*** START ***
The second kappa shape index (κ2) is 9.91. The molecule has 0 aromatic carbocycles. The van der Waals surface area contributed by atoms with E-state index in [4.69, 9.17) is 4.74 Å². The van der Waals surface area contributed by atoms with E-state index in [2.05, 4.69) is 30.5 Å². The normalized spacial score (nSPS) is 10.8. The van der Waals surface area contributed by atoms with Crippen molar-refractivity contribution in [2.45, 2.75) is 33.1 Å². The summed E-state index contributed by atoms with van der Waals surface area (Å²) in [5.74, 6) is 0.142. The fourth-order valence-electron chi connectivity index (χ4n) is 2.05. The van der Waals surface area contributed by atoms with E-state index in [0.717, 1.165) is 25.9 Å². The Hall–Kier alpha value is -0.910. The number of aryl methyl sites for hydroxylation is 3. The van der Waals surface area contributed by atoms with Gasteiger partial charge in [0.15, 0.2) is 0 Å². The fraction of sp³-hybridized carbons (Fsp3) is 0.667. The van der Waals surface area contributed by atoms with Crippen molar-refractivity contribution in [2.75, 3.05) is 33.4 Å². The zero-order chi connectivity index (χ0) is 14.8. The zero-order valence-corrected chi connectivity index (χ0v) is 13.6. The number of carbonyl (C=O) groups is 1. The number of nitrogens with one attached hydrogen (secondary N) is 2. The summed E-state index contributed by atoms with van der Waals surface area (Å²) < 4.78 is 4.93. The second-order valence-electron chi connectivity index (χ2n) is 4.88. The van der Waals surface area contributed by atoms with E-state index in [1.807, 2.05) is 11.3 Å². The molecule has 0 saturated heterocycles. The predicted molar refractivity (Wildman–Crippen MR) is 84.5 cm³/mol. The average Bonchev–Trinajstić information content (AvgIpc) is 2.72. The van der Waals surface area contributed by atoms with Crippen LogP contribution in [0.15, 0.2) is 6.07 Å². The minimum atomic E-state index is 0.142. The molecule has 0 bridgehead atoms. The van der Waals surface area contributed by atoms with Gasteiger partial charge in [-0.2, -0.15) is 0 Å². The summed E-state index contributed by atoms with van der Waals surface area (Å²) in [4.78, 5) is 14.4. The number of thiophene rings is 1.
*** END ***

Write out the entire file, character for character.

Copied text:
The second kappa shape index (κ2) is 9.91. The molecule has 0 aromatic carbocycles. The van der Waals surface area contributed by atoms with E-state index in [4.69, 9.17) is 4.74 Å². The van der Waals surface area contributed by atoms with E-state index in [2.05, 4.69) is 30.5 Å². The normalized spacial score (nSPS) is 10.8. The van der Waals surface area contributed by atoms with Crippen molar-refractivity contribution in [2.45, 2.75) is 33.1 Å². The summed E-state index contributed by atoms with van der Waals surface area (Å²) in [5.74, 6) is 0.142. The fourth-order valence-electron chi connectivity index (χ4n) is 2.05. The van der Waals surface area contributed by atoms with E-state index in [0.717, 1.165) is 25.9 Å². The Hall–Kier alpha value is -0.910. The number of aryl methyl sites for hydroxylation is 3. The van der Waals surface area contributed by atoms with Gasteiger partial charge in [0.15, 0.2) is 0 Å². The fraction of sp³-hybridized carbons (Fsp3) is 0.667. The van der Waals surface area contributed by atoms with Crippen molar-refractivity contribution in [2.75, 3.05) is 33.4 Å². The zero-order chi connectivity index (χ0) is 14.8. The zero-order valence-corrected chi connectivity index (χ0v) is 13.6. The number of carbonyl (C=O) groups is 1. The number of nitrogens with one attached hydrogen (secondary N) is 2. The summed E-state index contributed by atoms with van der Waals surface area (Å²) < 4.78 is 4.93. The second-order valence-electron chi connectivity index (χ2n) is 4.88. The van der Waals surface area contributed by atoms with E-state index in [1.807, 2.05) is 11.3 Å². The molecule has 0 saturated heterocycles. The predicted molar refractivity (Wildman–Crippen MR) is 84.5 cm³/mol. The average Bonchev–Trinajstić information content (AvgIpc) is 2.72. The van der Waals surface area contributed by atoms with Crippen LogP contribution in [0.15, 0.2) is 6.07 Å². The minimum atomic E-state index is 0.142. The molecule has 0 bridgehead atoms. The van der Waals surface area contributed by atoms with Gasteiger partial charge in [-0.2, -0.15) is 0 Å². The summed E-state index contributed by atoms with van der Waals surface area (Å²) in [4.78, 5) is 14.4. The number of thiophene rings is 1.